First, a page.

Dáil Éireann - Volume 522 - 29 June, 2000

Written Answers. - Hospital Waiting Lists.

149. Mr. N. Ahern asked the Minister for Health and Children if he has an analysis of waiting lists for by-pass operations in the cardiac section of the Mater Hospital; the number on the list; the number under six months, six to 12 months, one to two years, two to three years, three to four years and over four years; if most urgent cases are always dealt with; if there is any [1211] policy to deal with cases on the list for over two years; when a person (details supplied) in Dublin 11 will have a by-pass carried out; and if he will make a statement on the matter. [19090/00]

Minister for Health and Children (Mr. Martin): The responsibility for the provision of services at the Mater Misericordiae Hospital is a matter for the Eastern Regional Health Authority in the first instance. My Department has asked the chief executive officer of the authority to investigate the matter raised by the Deputy and to reply directly to him as a matter of urgency.

150. Mr. N. Ahern asked the Minister for Health and Children if he will have examinations made into the waiting lists for heart by-pass operations; the number of people on the list in the past five years who were subsequently reassessed and removed from the list as no longer in need of an operation; the number who were taken off list as being too old; the number who were taken off the list after they went private and were forced to borrow, mortgage and fund-raise and have the operation carried out privately for cash by the same consultants; if he will quantify the resources made available for cardiac departments in the past five years; the national capacity for by-pass operations; if this is being achieved; and if he will make a statement on the matter. [19091/00]

Minister for Health and Children (Mr. Martin): The information requested by the Deputy is not routinely collected in my Department. However, the Deputy will be aware, that since becoming Minister for Health and Children, I have identified reducing waiting lists and waiting times, including cardiac surgery waiting lists, as a priority objective.

In 1998, my predecessor allocated funding of £2.3 million under the cardiac surgery waiting list initiative, with the specific aim of reducing the national cardiac surgery waiting list for adults and children. In 1999, my predecessor made provision for the allocation of £4 million under the cardiac surgery waiting list initiative and I am making a further £4 million available in 2000. I am confident that this year's funding will build on previous years' success in reducing the total number of adults and children on the waiting list. The cardiac surgery waiting list initiative has had and will continue to have a positive impact on the public cardiac waiting list. The total number of public patients, adults and children, awaiting cardiac surgery has reduced from 1,586 in September 1997 to 937 in March 2000, which represents a reduction of 41%.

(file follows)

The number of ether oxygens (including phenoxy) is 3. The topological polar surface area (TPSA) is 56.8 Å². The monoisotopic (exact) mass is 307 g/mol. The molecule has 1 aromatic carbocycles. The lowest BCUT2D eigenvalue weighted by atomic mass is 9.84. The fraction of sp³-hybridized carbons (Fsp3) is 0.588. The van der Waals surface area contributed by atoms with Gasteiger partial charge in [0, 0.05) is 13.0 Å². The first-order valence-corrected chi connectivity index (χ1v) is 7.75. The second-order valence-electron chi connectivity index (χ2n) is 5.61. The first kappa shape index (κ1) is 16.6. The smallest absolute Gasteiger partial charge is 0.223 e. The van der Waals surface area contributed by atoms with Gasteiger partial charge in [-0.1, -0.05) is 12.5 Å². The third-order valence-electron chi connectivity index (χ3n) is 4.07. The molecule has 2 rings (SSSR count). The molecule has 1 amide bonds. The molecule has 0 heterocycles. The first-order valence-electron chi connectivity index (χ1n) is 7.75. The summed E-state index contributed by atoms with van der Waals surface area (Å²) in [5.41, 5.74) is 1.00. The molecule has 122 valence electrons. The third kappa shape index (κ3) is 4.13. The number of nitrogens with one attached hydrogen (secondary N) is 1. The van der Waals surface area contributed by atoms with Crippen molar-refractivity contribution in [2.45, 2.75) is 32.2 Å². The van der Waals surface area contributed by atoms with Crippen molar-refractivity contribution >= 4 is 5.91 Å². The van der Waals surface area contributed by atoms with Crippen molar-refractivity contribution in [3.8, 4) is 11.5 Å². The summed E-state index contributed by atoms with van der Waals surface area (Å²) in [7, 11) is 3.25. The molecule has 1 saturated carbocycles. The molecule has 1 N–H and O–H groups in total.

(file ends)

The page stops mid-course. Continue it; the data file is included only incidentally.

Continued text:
As Minister for Health and Children, my priority is to address the existing cardiac surgery waiting lists and the ultimate objective is to achieve an average six month waiting period for those on the lists. I am confident that the development of additional adult public cardiac surgery facilities at St. James's Hospital, Dublin [1212] and the proposed new cardiac surgery developments at University College Hospital, Galway will help reduce the waiting lists which exist at present. Target activity levels are in the region of 450 procedures annually at St. James's Hospital and 300 procedures at UCHG. This additional activity will increase the existing national adult public cardiac surgery capacity by over 50%. I am also developing additional children's cardiac surgery capacity at Our Lady's Hospital for Sick Children, Crumlin in association with the national cardiac unit, Mater Hospital to provide for up to an additional 100 cardiac procedures for children. This additional activity will increase existing paediatric cardiac surgery capacity by up to 40%.

When the cardiovascular health strategy was launched in July of last year, my Department set a medium term objective to bring our levels of premature deaths from cardiovascular disease in line with the EU average at a minimum. Our longer term objective is to reduce our rates to those of the best performers in the EU. At age 65, Ireland has the lowest life expectancy in the EU with the single biggest contributor being heart disease. There is room for major improvements before we attain the average life expectancy enjoyed by our European neighbours. Our overall goal is to achieve life expectancy which at a minimum compares with the EU average. The challenge now is to implement the recommendations of the cardiovascular health strategy group by developing structures and mechanisms which promote cardiovascular health, reduce inequalities, ensure a high quality of service provision and reduce variations in access to and quality of services.

A sum of £12 million has been provided to commence the implementation process in 2000. I am confident that over the coming years the necessary funding will be provided to allow us to achieve our goals in implementing the various actions set out in the strategy.

My officials are currently undertaking a review of bed capacity under the Programme for Prosperity and Fairness. The review will identify the capacity of the hospital system to manage the reduction of waiting times for elective treatment.